View all my reviews

Friday, January 21, 2011

Earthly Powers
Earthly Powers 



It was the afternoon of my eighty-first birthday, and I was in bed with my catamite when Ali announced that the archbishop had come to see me. 


Earthly Powers is the linchpin of Anthony Burgess' novel-writing career. It is a massive work that compares favorably with similar tomes of twentieth century literature. What sets Burgess apart from other authors is his linguistic playfulness combined with an exceptional narrative style. Although this style is here somewhat less obviously experimental than that of Burgess’s other novels of this period, his use of a professional story teller as a first-person narrator allows him to call into the question the nature of authority in fictional texts. The narrative becomes a retrospective account of a life spent as an outsider. Within that account, Burgess locates his protagonist,Toomey, at some key moments of twentieth century history in order, it seems, to comment on those issues which consistently surface in all of Burgess’s fiction, particularly the nature of evil and its presence in the physical world. The novel attempts to address issues of belief, and the role of religion in late twentieth century culture, using a broad cast of characters, fictional and real; it is not, however, a roman à clef. Though often mentioned in reviews of this novel, the identification of Toomey with Somerset Maugham fails to recognise that Toomey is a portmanteau of many characters. He contains hints of Maugham, certainly, but there are suggestions of, to name a few, Alec Waugh in the precocious young novelist; of P. G. Wodehouse in the broadcaster from Berlin; of W. H. Auden in the rescuer of a Nobel laureate’s offspring; and of Burgess himself, the author of a real Blooms of Dublin. Burgess ability to meld this amalgam of  characters into his protagonist reminds me of another favorite novel, The New Confessions by William Boyd, in which the author uses a similar technique to create a tremendously exciting and interesting protagonist. Throughout the novel, the emphasis is on the debate about the nature of evil rather than on the accuracy or otherwise of the references to twentieth century figures. The novel examines at length the nature of belief, the way in which people cope with an imperfect world, and the operation of evil and suffering. In doing so it succeeds in presenting a distinctive and compelling view of the twentieth century through the life of Toomey. It is both a challenging and rewarding read that I would recommend to all.


Earthly Powers: A Novel by Anthony Burgess. Simon & Schuster, New York. 1980


A Good Reads Update

Thursday, January 20, 2011

Literary Blog Hop

Literary Blog HopLiterary Blog Hop: Jan 20-23


Discuss a work of literary merit that you hated when you were made to read it in school or university. Why did you dislike it?


First of all, hate is a very strong word and I do not think I have ever read "a work of literary merit" that I truly hated (I reserve that for books without literary merit).  However, I have had the experience of disliking some worthy literary tomes that were assigned as reading in school.  Those that I remember the best are the ones that I subsequently reread with much more appreciation for the aspects of the book that I did not appreciate originally.  One of the most notable examples in my experience was my first encounter with the writing of George Eliot, namely her novel Silas Marner.  I remember finding it both difficult and dull.  The nuances of Eliot's prose were lost on me and even in a short novel, as this is, I found the reading difficult.  As a young high school student I had little interest in this miser and the orphan girl that he takes in and raises as his own.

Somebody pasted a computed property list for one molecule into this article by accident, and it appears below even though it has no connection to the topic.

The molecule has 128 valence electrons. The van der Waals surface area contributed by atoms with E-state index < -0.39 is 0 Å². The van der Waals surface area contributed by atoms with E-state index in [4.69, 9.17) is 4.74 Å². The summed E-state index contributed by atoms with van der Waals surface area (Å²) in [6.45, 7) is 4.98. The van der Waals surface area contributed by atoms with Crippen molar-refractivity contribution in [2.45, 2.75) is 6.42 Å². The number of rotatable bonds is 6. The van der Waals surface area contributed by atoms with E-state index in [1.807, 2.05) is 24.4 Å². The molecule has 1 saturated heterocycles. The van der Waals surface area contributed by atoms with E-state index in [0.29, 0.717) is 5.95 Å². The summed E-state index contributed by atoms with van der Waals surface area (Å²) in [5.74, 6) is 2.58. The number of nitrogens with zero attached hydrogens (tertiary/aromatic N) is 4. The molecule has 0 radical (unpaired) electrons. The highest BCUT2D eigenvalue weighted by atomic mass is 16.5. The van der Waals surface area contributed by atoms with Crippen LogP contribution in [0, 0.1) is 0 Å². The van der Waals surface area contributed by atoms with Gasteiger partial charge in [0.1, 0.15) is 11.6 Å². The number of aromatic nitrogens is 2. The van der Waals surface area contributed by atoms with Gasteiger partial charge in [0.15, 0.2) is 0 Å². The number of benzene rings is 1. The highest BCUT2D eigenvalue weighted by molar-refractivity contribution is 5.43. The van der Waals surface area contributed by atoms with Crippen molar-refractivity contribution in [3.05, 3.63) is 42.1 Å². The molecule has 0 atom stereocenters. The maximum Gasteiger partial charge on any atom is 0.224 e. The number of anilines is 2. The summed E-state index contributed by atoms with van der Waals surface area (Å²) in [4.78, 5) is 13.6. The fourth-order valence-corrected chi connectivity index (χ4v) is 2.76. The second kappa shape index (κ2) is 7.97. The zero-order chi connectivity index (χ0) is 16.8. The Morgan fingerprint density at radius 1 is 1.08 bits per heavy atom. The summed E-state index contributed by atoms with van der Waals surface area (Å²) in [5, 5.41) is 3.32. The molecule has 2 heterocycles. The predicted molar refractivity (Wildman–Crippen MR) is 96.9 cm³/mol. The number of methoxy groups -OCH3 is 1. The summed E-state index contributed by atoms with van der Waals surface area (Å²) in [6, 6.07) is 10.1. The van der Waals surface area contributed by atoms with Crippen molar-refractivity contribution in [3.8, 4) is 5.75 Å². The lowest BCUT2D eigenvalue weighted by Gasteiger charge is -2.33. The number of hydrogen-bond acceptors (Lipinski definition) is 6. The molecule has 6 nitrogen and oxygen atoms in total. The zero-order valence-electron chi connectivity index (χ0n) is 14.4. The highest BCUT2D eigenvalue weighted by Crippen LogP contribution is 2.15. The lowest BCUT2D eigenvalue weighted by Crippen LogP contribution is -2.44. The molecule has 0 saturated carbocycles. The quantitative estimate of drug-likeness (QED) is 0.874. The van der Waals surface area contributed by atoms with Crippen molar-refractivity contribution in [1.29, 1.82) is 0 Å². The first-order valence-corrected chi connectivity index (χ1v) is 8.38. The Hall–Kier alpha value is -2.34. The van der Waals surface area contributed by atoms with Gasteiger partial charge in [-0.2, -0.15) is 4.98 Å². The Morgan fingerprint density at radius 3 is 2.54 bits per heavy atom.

Only in recent years as an adult who has read and reread Eliot's other novels, especially Middlemarch, with great appreciation did I return to this small novel from her early years as a writer.  I found Silas Marner to be a much different book than the one I remembered disliking in High School, or rather I was a much different person who, in my current persona, discovered the real literary merit that had been hidden from me when I was a mere teen.  The ability of Eliot to portray the power of love to heal the unjustly damaged person that Silas had become made this a masterly work of authorial genius.  This realization took more reading experience than I had at the time I was originally "required" to read the novel.  It seems I have spent as many words describing how I overcame my original dislike of this novel, while the original question was simply why I disliked it.  I guess I find the discovery and correction of my error more interesting and also find the experience explains why I am less likely to judge a book, especially one that appears to be of literary merit, harshly upon first reading.

British Bildungsroman

Of Human Bondage (Vintage Classics)
Of Human Bondage 





It's asking a great deal that things should appeal to your reason as well as your sense of the aesthetic.
W. Somerset Maugham, 'Of Human Bondage'



This is one of my favorite novels; yet, strangely, even after having read and reread it over several decades time, I have difficulty understanding the hero (anti-hero?) Philip Carey. Philip, who like the author himself, is orphaned and brought up by his uncle. Harshly treated, he is burdened with liabilities, both physical, a clubfoot, and intellectual, a habit of making the least of his opportunities through bad choices and/or lack of talent.